“My ultimate confidence in writing The Gathering Storm is that Jesus Christ is Lord, and thus no storm will mean the end of Christianity, the end of the Church, or the end of truth.
“Nevertheless, a gathering storm can represent a real and an unavoidable challenge for us. Through its 20 centuries of existence, the Church has had to face all kinds of storms. When you think about our particular cultural moment, we are being told that we are on the wrong side of history, that we hold positions that cause human suffering and unhappiness rather than human flourishing. But we must recognize this: Christianity was born into a hostile culture.”
Over the last few years, Christians in the West have experienced growing disgust and even anger at their religious convictions by some in the culture. This hostility can have serious consequences for Christians in this life. Livelihoods can be taken away, and friendships broken. This hostility is real and can cause tremendous heartache. But, Mohler said, such hostilities do not hold the final verdict on the Church.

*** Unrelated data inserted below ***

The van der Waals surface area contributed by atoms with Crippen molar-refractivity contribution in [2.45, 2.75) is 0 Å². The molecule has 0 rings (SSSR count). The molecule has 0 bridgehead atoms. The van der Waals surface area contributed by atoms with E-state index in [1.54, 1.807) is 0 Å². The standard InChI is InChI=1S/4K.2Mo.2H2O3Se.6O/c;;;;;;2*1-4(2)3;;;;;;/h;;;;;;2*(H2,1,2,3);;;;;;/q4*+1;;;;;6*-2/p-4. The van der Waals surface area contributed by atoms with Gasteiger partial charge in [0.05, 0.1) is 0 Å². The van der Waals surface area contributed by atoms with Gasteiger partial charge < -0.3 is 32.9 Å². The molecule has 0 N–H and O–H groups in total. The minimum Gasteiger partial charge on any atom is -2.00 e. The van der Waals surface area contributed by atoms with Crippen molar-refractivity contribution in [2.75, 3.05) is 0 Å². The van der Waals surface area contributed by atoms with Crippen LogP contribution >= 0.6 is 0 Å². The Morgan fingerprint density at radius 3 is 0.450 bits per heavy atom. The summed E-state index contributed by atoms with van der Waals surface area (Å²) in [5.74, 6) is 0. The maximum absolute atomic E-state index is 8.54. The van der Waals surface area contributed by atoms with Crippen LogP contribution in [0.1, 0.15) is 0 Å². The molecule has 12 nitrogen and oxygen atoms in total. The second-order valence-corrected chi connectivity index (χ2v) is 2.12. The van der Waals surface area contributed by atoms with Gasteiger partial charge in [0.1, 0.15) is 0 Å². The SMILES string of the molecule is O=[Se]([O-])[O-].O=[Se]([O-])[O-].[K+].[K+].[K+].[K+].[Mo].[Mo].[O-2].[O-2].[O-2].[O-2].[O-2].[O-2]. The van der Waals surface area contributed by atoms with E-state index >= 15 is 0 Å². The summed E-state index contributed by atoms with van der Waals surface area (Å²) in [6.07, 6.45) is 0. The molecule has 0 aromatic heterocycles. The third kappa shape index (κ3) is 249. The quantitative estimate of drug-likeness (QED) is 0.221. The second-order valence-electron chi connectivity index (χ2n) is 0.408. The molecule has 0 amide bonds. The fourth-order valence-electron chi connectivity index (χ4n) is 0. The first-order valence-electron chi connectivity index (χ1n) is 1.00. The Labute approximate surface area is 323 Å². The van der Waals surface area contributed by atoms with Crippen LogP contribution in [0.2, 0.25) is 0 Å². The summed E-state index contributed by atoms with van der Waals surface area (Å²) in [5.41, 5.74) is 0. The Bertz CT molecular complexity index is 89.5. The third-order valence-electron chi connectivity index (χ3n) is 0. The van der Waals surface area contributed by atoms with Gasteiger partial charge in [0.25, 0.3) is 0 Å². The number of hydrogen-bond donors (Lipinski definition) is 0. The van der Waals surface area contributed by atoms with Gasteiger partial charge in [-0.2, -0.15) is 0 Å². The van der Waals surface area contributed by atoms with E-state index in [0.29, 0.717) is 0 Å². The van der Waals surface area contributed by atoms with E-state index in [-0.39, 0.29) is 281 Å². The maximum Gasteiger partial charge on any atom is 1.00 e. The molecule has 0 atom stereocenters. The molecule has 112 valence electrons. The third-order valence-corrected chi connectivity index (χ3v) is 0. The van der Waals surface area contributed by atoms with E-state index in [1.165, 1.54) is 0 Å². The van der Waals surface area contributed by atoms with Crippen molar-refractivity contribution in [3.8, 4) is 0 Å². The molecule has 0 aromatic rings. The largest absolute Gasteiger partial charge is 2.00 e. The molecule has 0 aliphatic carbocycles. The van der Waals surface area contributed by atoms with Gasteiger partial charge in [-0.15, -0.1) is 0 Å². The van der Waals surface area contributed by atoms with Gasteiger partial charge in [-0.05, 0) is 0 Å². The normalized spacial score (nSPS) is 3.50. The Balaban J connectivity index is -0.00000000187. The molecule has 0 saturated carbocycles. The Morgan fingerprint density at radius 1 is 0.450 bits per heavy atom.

“God is sovereign over the times, as He is sovereign over all things,” Mohler said. “We are not in this time by accident, but we’re also not in this time without the lordship of Jesus Christ, the power of the Holy Scriptures, the saving truth of the Gospel, and the reality of the Church of the Lord Jesus Christ, remembering that Christ said, ‘Upon this rock, I will build my Church and the gates of hell shall not prevail against it.’ We are not without the confidence that we are on the right side of history, because we are on the right side of eschatology.”
LifeWay to offer free virtual event focusing on pastoral emotional health
By Joy Allmond
NASHVILLE (BP) — Pastoring is a calling that comes with many demands — pressure to please everyone in the congregation, a burden to keep church finances healthy and the feeling of having to carry the weight of church growth.
And while pastors work to meet these demands, many of their own needs — namely, emotional health — easily fall to the wayside.
Throw a pandemic into the mix, said Ben Mandrell, president and CEO of LifeWay Christian Resources, and emotional health issues among pastors are exacerbated.